The COVID-19 pandemic has caused global stress, fear of the disease and the unknown future. Extreme stress can really affect your mental health and cause depression and anxiety.

I know you are not used to staying indoors for long periods of time and being isolated from your social support structures. This is why you are feeling worried and low most of the time.

It is recommended by psychology experts that you should try and maintain a normal routine when it comes to sleep, nutrition, and exercise especially if you have an existing mental health condition.

Again, I know it is not easy!

The World Health Organization (WHO) released a mental health guide for people who are self-isolating saying: “This time of crisis is generating stress in the population.”

So what should you do if your mental health is suffering during self-isolation; are there ways to ensure you safeguard your emotional and mental wellbeing during a potentially extended period of being alone?

Yes! Read till the end to learn how you can manage your mental health during this crisis period.

 

Make time for micro-lifts throughout your day.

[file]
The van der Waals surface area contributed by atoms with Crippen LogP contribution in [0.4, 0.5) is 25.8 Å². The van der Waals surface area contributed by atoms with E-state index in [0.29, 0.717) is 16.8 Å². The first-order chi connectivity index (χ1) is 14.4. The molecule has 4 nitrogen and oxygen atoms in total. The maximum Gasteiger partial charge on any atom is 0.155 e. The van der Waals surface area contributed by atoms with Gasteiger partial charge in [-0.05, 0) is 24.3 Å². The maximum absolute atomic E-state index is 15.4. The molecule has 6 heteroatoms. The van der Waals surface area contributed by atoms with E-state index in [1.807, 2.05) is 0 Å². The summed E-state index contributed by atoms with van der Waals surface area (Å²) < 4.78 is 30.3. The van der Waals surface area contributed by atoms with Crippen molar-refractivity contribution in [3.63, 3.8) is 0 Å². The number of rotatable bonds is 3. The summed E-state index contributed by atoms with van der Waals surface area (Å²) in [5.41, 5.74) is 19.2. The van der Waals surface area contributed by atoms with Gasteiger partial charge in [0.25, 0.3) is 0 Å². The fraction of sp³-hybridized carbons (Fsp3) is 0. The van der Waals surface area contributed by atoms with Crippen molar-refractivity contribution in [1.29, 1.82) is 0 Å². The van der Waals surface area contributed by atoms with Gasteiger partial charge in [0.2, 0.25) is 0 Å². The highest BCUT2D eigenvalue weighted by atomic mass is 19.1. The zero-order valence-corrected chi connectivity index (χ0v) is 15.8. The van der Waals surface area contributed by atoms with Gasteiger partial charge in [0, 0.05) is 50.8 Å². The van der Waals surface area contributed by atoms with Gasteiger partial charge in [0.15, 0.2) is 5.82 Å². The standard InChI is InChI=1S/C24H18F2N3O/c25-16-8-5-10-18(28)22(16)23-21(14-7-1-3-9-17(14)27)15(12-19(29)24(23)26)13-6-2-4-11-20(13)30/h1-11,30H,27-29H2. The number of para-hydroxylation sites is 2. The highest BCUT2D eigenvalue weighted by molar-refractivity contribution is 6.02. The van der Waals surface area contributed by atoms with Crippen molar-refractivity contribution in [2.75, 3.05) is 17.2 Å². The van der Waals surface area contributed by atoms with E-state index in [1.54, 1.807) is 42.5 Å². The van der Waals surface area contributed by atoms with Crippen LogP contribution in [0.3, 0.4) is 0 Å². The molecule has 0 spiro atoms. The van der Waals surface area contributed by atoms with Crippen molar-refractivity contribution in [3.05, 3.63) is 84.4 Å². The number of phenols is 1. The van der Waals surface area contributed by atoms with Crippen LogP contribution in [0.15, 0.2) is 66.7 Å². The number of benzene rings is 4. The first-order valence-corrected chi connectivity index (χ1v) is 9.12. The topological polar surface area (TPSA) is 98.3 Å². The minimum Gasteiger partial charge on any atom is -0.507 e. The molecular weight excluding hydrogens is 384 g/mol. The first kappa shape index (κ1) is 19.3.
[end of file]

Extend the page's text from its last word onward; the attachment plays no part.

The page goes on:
I believe that one of the main problems with self-isolation is that we start to miss “micro-lifts” that we normally have peppered throughout our day without even necessarily realizing.

Micro-lifts are the small little things throughout your day that helped lift your spirits up even without realizing it.

It could have been your favorite coffee shop, listening to preaching or a podcast on your way to work or saying hi to the funny gateman.

When you’re alone at home that doesn’t happen – and the cumulative effect of that is massive, especially around the two-week mark.

So try and create micro-lifts at home. Try things that generate a sense of achievement.

It could be trying out exercises, reading a book, joining an online group you share the same values with or just face timing someone.

 

Move your body.

You may be limited in the amount of exercise you can do if you’re stuck inside self-isolating or working from home, but it’s still important to get your body moving.

Moving can really help bust through those stress levels and give an instant shot of happiness.

With months of the coronavirus pandemic ahead, it is important to keep exercising. Did you know that regular exercise produces chemicals, such as dopamine and serotonin, which are as effective as antidepressant medication or psychotherapy for treating milder depression?

It is important to create a daily exercise routine at home. It does not have to be complicated.

A few stars jump and skipping rope will do the trick.

To make it fun, look out for free Zumba dance routines on YouTube.

If you struggle with exercise, start small, maybe 10 minutes a day and then add a few minutes daily.

 

Eat a healthy ‘anti-depression diet’.

Anxiety is likely to increase during the current crisis, but a well-nourished body is better at handling stress.